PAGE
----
Archive for September, 2011

SVN to (existing) git repository in 3 steps

Wednesday, September 14th, 2011

Today I migrated Morrigan (my media player and manger project) from a private SVN server to an existing github.com repository. Usually I would not bother writing up such mundane things, but this was so easy I wanted to make the point.

Assuming an existing target git repository called `projectfoo-git’, it goes like this:


$ cd <projectfoo-git directory>/..
$ git svn --authors-file=svn-authors.txt clone -s https://example.com/svn/projectfoo projectfoo-svn-git
$ cd projectfoo-git
$ git pull ../projectfoo-svn-git
$ git push

The remote repository will now contain the full SVN commit history merged into the existing history. Are there any other source control systems that can come anywhere near making it this easy? I doubt it.

References: http://john.albin.net/git/convert-subversion-to-git

Developing on Android

Saturday, September 10th, 2011

A few days ago I got an Asus Transformer – an Android table with a full physical keyboard. Since then I have been trying to figure out the best way to write code on this device. While porting Eclipse to Android would be cool, it would also be near impossibly complex. It would also be excessive. What I am aiming for here is a fairly simple toolchain and workflow.

To start with, I would like to be able to:
– Check code out of Git
– Make some changes (preferably with syntax highlighting)
– Commit and push changes back to remote Git repository

And there are a number of ways this could be done…

1) Write pure-Java Android app. There are good Java libraries for most tasks, including a pure-Java Git client. This would still be quite a tough job though as there would be a lot of UI work to do.

2) Native binaries. It is in theory possible to cross-compile all the needed tools, including a shell, git client, vi, etc. The main downside here is how they interact with non-rooted devices. Native binaries must be packaged up inside a .apk like any other app and can only be run by their owning application. For example ConnectBot could not use a local-term to run a git binary from another .apk. A custom ConnectBot build containing the extra binaries would need to be built. Also I have yet to find an example of compiling git for Android. :(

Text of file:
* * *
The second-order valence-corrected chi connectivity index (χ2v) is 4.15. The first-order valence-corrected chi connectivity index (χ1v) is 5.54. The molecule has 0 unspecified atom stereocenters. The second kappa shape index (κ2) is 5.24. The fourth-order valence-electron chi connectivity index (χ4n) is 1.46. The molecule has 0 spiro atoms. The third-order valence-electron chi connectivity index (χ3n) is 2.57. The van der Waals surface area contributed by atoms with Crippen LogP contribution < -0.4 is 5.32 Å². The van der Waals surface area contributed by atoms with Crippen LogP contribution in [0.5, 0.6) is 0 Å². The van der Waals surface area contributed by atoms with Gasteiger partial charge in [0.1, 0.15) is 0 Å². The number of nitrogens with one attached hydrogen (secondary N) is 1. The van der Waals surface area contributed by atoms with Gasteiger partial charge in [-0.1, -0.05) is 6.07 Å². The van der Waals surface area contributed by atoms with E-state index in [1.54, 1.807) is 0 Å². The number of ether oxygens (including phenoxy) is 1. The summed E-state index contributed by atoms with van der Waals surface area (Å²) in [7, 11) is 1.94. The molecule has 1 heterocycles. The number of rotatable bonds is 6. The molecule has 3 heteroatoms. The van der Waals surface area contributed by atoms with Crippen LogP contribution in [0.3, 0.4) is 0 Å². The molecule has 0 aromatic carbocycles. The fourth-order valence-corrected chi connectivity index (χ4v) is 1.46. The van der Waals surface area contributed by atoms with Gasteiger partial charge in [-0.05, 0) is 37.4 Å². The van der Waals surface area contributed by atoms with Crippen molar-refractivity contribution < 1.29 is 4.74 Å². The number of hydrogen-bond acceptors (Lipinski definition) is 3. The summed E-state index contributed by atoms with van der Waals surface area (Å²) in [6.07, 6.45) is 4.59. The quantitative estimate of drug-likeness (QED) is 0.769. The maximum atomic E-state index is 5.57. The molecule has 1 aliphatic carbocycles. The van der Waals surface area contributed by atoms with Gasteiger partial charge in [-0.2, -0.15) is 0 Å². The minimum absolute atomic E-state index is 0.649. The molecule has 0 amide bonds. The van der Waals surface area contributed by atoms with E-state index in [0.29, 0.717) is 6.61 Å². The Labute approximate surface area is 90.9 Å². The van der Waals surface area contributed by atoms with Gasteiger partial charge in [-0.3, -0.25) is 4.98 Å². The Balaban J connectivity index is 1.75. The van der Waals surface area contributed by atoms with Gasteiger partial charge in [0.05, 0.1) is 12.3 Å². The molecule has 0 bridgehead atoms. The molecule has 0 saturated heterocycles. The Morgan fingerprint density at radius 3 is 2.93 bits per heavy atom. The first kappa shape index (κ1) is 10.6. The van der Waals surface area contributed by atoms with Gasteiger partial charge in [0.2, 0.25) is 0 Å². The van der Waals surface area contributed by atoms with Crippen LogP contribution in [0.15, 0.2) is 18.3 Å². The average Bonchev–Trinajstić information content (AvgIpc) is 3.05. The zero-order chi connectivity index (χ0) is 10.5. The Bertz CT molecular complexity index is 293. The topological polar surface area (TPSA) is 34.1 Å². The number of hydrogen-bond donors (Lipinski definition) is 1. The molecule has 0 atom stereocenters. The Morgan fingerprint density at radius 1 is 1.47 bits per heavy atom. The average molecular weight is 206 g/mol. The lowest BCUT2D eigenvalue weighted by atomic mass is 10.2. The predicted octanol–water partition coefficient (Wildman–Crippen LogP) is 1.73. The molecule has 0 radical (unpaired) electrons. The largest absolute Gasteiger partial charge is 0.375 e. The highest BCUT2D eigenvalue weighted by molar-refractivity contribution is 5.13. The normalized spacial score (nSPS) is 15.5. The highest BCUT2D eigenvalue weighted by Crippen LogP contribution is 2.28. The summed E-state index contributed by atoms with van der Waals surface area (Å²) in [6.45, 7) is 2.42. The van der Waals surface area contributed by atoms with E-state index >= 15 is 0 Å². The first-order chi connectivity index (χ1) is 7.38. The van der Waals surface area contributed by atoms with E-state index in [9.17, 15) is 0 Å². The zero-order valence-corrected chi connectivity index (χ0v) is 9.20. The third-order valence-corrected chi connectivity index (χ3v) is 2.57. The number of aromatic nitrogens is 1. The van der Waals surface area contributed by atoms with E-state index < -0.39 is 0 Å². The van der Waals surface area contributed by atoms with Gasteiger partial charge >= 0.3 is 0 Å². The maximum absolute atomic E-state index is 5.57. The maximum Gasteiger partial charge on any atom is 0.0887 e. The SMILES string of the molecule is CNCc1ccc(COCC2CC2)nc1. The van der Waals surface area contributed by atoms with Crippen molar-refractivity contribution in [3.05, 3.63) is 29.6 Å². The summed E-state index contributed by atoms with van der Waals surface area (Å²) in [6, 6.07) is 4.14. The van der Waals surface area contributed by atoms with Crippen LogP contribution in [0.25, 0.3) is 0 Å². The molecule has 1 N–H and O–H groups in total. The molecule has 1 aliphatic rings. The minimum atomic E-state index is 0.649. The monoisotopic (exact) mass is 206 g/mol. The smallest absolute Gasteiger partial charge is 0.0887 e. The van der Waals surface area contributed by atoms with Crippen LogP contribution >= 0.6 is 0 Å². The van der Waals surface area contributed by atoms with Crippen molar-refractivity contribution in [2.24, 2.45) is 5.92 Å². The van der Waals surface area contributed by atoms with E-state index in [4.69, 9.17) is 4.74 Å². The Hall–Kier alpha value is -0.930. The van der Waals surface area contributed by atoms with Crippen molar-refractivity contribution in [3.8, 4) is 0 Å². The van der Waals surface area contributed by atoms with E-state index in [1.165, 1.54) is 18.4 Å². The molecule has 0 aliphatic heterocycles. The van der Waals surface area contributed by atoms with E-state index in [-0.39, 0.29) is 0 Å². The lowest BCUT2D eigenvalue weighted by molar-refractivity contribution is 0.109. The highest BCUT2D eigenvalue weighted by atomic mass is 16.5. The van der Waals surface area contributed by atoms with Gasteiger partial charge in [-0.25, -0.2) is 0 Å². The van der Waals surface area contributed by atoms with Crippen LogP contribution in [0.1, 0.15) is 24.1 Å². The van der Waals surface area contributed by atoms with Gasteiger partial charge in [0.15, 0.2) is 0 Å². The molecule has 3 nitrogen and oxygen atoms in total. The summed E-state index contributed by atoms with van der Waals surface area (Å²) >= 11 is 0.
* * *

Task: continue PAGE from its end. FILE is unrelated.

3) Use a VM. Android devices like this have more than enough power to run small VMs. And recently a VM was written in JavaScript that could run shell, vi and emacs well. A small Linux VM that hosts an SSH server on a local port and using ConnectBot as its UI would provide a fairly familiar development environment. I have been pondering if I could use the JavaScript VM as a base and wrap it in a Android-Java application and fill in the extra features needed, but I fear this is somewhat beyond my skills at the moment.

4) Native binaries with bridging app. Take the native binaries from 2) and write a small SSH server app like in 4) that proves ConnectBot access to them on a local connection. Fairly minimal work once the native binaries are ready. I hope.

I keep wondering of anyone else has thought about this yet or better yet got a working solution, but I guess hardware like this are still fairly rare no not many have the inspiration to do the work. I am sure it will come at some point, I am just impatient. :)